Threshing machines were very expensive, and therefore farmers seldom owned their own unit. Instead, they hired the services of a threshing business. This is what Joseph Eck provided. Moving his machine from farm to farm spending a day or more separating that farm’s grain and then moving to the next job.
Consider the gain production of a few local farms in 1880. Balser and Frank Nichter each ran farms on Pavement Road. In 1880 Balser produced 230 bushels of wheat while Frank produced 283 bushels. The farm of George Roll, Sr. was on Ransom Road and he produced 105 bushels of wheat in 1880. His two sons John Roll and George Roll, Jr. both had farms on Westwood Road in Alden and in 1880 they produced 200 and 300 bushels of wheat, respectively. All these harvests would have required more than a full day to thresh using a two horse tread-mill, and three or four days would have been needed for the larger yields. On the other hand, the steam power thresher could have finished any of these jobs in less than a day.
Wheat was not the only grain processed by a thresher. They were also used for barley, rye, and oats. In Lancaster farmers produced more oats than wheat. In 1880 Balser and Frank Nichter produced 173 and 360 bushels of oats respectively, while George Roll, Sr. produced 242 bushels and his son John produced 240 bushels. Again, two or more days at each farm was required to thresh this crop with a horse powered machine, but a steamer could do the work in a single day.
In addition, we need to remember there was a set-up cost associated with moving the machine and readying it for work. It is possible that the new steamer could be set-up in the morning and the threshing could be finished by sunset. This would have been a tremendous reduction in cost. We don’t know which brand of machine Joseph Eck used. The Buffalo Pitts machine was manufactured in Buffalo, but there were many other manufactures across the Great Lakes region. In 1879 The Lancaster Times ran an advertisement in multiple editions for a machine manufactured in Battle Creek, Michigan. The advertisement featured both the threshing unit and the steam engine. That ad is reproduced in the exhibits below as Image VII. According to a journal entitled The Bureau: Devoted to the Commerce, Manufactures and General Industries of the United States “The principle of threshing in all machines is so nearly alike and effective as to preclude the necessity of any further remark.”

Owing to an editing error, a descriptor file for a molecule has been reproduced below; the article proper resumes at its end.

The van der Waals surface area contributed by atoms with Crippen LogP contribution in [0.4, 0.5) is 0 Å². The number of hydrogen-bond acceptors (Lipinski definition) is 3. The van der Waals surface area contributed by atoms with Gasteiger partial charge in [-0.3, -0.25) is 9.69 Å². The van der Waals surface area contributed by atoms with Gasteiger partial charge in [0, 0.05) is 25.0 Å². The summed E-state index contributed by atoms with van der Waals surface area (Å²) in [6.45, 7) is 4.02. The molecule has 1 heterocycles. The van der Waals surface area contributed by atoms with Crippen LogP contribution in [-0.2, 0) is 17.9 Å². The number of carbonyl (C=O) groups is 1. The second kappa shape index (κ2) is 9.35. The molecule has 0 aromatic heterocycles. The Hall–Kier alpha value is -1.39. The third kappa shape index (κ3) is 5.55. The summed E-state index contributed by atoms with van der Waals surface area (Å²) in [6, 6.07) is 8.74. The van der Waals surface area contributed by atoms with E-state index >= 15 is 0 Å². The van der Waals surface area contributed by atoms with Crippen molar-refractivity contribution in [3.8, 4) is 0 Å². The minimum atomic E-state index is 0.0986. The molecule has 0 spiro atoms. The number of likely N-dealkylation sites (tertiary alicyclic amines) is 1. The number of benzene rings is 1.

In 1889 Joseph Eck's thresher was badly damaged in an accident near Millgrove.
Last Friday afternoon as Mr. Joseph Eck of this town was passing over the bridge across the Eleven Mile Creek [also known as Ellicott Creek] on the first road west of Millgrove, in the town of Alden, with his threshing engine, the bridge gaveway, letting the engine fall into the water twelve feet below. Mr. Eck, who was on the engine at the time, was quite badly injured, his foot being crushed and his shoulder frightfully scalded by escaping steam. He was removed to his home and at the present writing to rapidly improving. The engine is badly broken. The bridge was rebuilt last summer, but it appears that the old rotten stringers were allowed to remain. We understand that Mr. Eck will sue the town of Alden for damages. 
Joseph and Barbara Eck had a large family, with six boys and nine girls. I’ve not found evidence that any of Joseph’s sons took up his threshing business. In fact, all the boys left farming for work in other industries. By the early twentieth century John G. Nuwer and his sons, Edward and Albert, were providing threshing services to farmers in Lancaster and Alden.